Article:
unity, for the new dawn of a loving humanity to shine on our beloved Mother Earth.

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and Sofia Stril-Rever, a spiritual activist and teacher, is an award-winning author, a public speaker, and the French biographer of His Holiness the Dalai Lama. She is the founding president of Be the Love

Yoga in a Time of War

This is the story of Kateryna, a single mother of three children who left Ukraine shortly after the invasion of Russian forces.*

Sometimes it is through crises and challenges that the direction of our lives shift, a new path opens, and our perspectives change. For Kateryna, war began in 2014 in the Donetsk region of Ukraine where she was living with her parents. University-educated, ambitious, and ready to prove herself in the world, she moved to Kiev to realize her professional dreams in the fields of economics and business. Yet, the stresses of her work created health problems and due to discomfort in her spine and back muscles, she came to the path of yoga. She learned about Yoga in Daily Life (YIDL), a comprehensive Master-developed system of holistic, authentic yoga.

Practicing YIDL awakened many of Kateryna’s soul aspirations and longings from childhood. Wonderful opportunities opened up as she shifted from the field of business to psychology, got married, had three children and taught yoga. All of this ended in February 24, 2022, when Russian forces declared war on Ukraine and began bombing the capital city of Kiev.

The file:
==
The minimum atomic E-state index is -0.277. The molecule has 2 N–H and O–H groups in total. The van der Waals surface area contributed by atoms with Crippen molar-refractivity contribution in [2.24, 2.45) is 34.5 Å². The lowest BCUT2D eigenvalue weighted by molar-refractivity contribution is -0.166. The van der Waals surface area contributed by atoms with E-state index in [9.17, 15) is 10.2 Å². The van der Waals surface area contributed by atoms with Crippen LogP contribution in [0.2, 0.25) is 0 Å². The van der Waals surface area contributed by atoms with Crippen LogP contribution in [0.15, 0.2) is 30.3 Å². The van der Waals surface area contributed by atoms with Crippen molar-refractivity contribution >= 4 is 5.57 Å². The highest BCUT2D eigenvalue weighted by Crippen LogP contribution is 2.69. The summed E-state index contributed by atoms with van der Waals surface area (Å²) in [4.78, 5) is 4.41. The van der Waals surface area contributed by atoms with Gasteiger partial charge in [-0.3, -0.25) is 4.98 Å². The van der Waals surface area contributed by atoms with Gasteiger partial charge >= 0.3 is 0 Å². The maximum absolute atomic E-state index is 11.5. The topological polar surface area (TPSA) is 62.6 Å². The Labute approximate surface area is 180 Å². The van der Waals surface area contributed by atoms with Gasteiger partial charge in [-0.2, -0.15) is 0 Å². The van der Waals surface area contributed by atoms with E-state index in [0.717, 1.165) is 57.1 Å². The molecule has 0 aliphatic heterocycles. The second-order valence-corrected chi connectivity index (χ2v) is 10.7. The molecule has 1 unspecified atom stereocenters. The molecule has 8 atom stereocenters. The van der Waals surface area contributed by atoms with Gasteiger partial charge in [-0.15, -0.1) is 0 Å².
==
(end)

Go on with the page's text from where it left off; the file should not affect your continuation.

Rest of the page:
“I was very scared. The bombing was so loud, and every day it became more and more intense. I couldn’t sleep. Yet with seemingly everyone around me panicking, I was able to stay calm until the sixth night of the bombing. My younger sister called, warning me that Russian soldiers were near Kiev; she feared I could be raped and my children harmed. That night, I took my children to a bomb shelter that was filled with young children, pregnant women, the elderly, and cats and dogs. Together, in an underground fitness studio that had

turned into a bomb shelter, we stayed for weeks. My sister was urging me to leave Kiev, to travel to Lviv and then to go to Poland,” Kateryna recalls.

The shock, intensity, and fear of the war was felt everywhere. Kateryna remembers a vivid moment when the practice of yoga pierced through the fog of panic and worry. “I had dropped my children off at the shelter and had started heading back to our apartment to gather some clothes and food. I began panicking and suddenly, I remembered to breathe. I took a deep breath, poured myself a glass of water, and breathed deeply for a few minutes. A sense of calm washed over me as I drank the water and began to make a list. I wrote a list of all the things I needed to do. There was calmness and clarity in knowing what needed to be done.”

Kateryna and her three children survived the bombing and made it out of Ukraine and into Poland--the first of many miracles that she experienced. “While in Ukraine, I consulted with my guru to get guidance on what I should do. He gave clear instructions to go to Canada. I had never thought about Canada, and, I didn’t even know where Vancouver was. It felt like a world away and the possibility of making it out of Europe and to Canada seemed so difficult,” she said.

While in Poland, Kateryna was swamped with calls from her guru sisters and brothers (practitioners of Yoga in Daily Life and disciples of the same guru). People whom she had never met and never knew before, now reached out to her asking how they could help. She recalled, “I didn’t know what to do or how to answer their offers of help as I was just trying to survive– to feed my children, to get them into school, to reestablish a sense of normalcy, and to figure out how to live in a country where I didn’t speak the language very well.”